Tourists proceed with caution


Is it safe to visit the Tijuana region? There is no simple, single answer.
Much like travel anywhere in the world, it depends on who you are, where you’re going, and what you’re doing.

U.S. visitors have been staying away from Tijuana and other border areas, fearful they could get caught up in the rise in violence and kidnappings. Yet tourists are not being targeted, and major incidents in recent months have largely bypassed tourist areas.

The U.S. State Department Travel Alert for Mexico recommends caution when visiting the country, but points out that millions of U.S. citizens do so safely each year.

It often boils down to an individual’s own assessment. A veteran traveler who speaks fluent Spanish and has numerous contacts in Mexico might well take a different approach than a first-time visitor.

“Each situation is different,” said Martha J. Haas, chief of consular services at the U.S. Consulate in Tijuana. “Each person needs to evaluate their own individual circumstances.”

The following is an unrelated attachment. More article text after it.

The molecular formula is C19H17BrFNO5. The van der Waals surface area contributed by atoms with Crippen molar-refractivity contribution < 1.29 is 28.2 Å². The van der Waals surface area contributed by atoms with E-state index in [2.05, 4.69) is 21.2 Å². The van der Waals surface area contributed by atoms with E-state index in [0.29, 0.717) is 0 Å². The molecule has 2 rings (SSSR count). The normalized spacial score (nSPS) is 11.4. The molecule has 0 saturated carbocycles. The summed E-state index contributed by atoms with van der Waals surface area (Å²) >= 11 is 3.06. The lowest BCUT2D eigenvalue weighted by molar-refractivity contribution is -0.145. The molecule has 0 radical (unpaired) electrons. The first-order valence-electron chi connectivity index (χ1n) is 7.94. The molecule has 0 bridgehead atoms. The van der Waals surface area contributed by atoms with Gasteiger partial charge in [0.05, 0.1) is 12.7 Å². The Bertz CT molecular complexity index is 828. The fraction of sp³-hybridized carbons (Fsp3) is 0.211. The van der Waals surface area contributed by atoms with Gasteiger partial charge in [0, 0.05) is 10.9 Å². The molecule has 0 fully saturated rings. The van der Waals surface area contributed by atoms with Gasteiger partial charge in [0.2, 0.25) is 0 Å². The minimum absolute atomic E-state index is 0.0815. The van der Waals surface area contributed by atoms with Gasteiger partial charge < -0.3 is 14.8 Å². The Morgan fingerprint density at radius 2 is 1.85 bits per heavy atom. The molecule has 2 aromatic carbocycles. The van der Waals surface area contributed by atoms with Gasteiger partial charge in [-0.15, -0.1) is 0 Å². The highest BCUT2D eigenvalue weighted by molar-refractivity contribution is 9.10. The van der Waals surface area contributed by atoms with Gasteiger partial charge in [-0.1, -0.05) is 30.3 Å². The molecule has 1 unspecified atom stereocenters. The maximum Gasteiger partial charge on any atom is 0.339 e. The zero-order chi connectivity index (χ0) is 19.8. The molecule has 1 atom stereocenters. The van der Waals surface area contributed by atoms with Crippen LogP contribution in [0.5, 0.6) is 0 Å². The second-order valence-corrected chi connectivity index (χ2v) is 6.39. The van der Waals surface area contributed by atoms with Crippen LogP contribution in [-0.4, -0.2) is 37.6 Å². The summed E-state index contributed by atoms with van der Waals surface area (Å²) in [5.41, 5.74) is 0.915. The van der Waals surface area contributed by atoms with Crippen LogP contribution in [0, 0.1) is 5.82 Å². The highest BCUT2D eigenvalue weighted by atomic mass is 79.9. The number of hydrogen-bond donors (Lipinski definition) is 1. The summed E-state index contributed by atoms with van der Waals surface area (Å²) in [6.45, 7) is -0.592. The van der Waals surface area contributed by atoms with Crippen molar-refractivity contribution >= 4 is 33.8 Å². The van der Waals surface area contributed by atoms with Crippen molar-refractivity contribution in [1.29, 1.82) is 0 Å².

Shootouts in public areas have heightened fears that stray bullets could strike bystanders, and innocent victims have been killed in recent months. But as drug gangs fight for control of key drug routes, the great majority of victims this year have been linked to organized crime.

Some U.S. citizens and permanent residents have been targeted by kidnapping groups in Tijuana and Rosarito Beach, but they are not U.S. tourists or members of the large U.S. expatriate community. According to the FBI, these victims are kidnapped while conducting business or visiting family in the area.

And even as overall violent crime has increased, U.S. consular officials report a decline in crimes against U.S. visitors in the Baja California region. A series of attacks by groups of armed gunmen on surfers and other visitors traveling the coastal areas in 2007 has ceased in recent months, according to the U.S. Consulate in Tijuana.

Reports of police extortion of U.S. tourists in Tijuana and Rosarito Beach have declined dramatically, officials say; governments have taken steps to secure tourist areas, but the steep drop in tourism could be another factor.